5 Questions I’ve Never Been Asked: The Cast of ‘Keep Your Baggage…’


Nothing is ever simple anymore, but that’s a cliche — people have been complaining that they yearn for simpler days for generations, and it’s far from certain that life was ever all that simpler in the first place. It’s the difference between perception, which can easily substitute for reality, and reality, which can easily substitute for perception.

Dan Abeles and Nate Miller in ‘Keep Your Baggage With You (at all times).’ Photo: Samantha Soule.

The interplay between these quizzical states of mind is explored poignantly in Jonathan Blitstein’s Keep Your Baggage With You (at all times), which had a short run last month as part of the DreamUp New Plays Festival at Theater for the New City (155 First Ave.) and now, owing to its general critical approval, has extended, running Sept. 16 to 28.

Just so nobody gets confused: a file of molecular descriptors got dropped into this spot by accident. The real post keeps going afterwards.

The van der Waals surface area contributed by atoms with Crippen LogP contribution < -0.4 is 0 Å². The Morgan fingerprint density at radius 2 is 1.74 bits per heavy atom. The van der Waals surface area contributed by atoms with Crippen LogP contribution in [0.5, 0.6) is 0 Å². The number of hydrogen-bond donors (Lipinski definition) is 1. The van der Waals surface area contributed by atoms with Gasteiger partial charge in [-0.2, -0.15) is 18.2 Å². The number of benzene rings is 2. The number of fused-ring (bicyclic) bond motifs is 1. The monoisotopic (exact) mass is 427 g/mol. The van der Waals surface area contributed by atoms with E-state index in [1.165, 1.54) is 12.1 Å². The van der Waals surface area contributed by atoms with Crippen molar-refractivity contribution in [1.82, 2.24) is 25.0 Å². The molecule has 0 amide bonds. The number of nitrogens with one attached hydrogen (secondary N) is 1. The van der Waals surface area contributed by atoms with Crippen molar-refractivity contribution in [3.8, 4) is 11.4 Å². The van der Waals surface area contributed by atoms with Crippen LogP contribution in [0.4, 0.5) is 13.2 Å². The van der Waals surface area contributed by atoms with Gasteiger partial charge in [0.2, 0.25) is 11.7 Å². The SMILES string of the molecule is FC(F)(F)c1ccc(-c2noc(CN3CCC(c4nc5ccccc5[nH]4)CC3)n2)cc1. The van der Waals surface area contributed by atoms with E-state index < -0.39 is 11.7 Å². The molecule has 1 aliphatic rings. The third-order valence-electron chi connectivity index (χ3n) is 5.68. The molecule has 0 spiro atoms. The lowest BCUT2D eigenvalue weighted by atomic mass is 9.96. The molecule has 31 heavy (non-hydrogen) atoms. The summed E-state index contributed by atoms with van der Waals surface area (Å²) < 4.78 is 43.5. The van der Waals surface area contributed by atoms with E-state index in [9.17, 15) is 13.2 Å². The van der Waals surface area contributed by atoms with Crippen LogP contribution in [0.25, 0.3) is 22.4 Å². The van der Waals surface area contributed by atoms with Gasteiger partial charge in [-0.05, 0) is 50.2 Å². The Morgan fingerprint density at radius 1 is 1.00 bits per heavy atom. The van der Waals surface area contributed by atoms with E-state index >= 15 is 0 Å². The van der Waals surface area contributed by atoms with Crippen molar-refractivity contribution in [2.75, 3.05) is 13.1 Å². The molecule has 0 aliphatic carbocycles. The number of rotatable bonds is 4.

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Blitstein’s play takes place over several years, tracing the “devolution,” to quote from the press release, of a friendship between two young New York men “whose bonds are compromised by the stresses of career, family, relationships and 21st century sexual mores in a complex digital age in which we ask too many question, but don’t have enough answers.”

No, nothing is ever simple anymore.

But what is simple is the idea to showcase Keep Your Baggage… by asking the director, my friend Daniel Talbott, to conduct a 5 Questions with the play’s four-member, uber-New York cast: Dan Abeles, Jessica Dickey, Nate Miller and Laura Ramadei.

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And so that is precisely what we’ve done.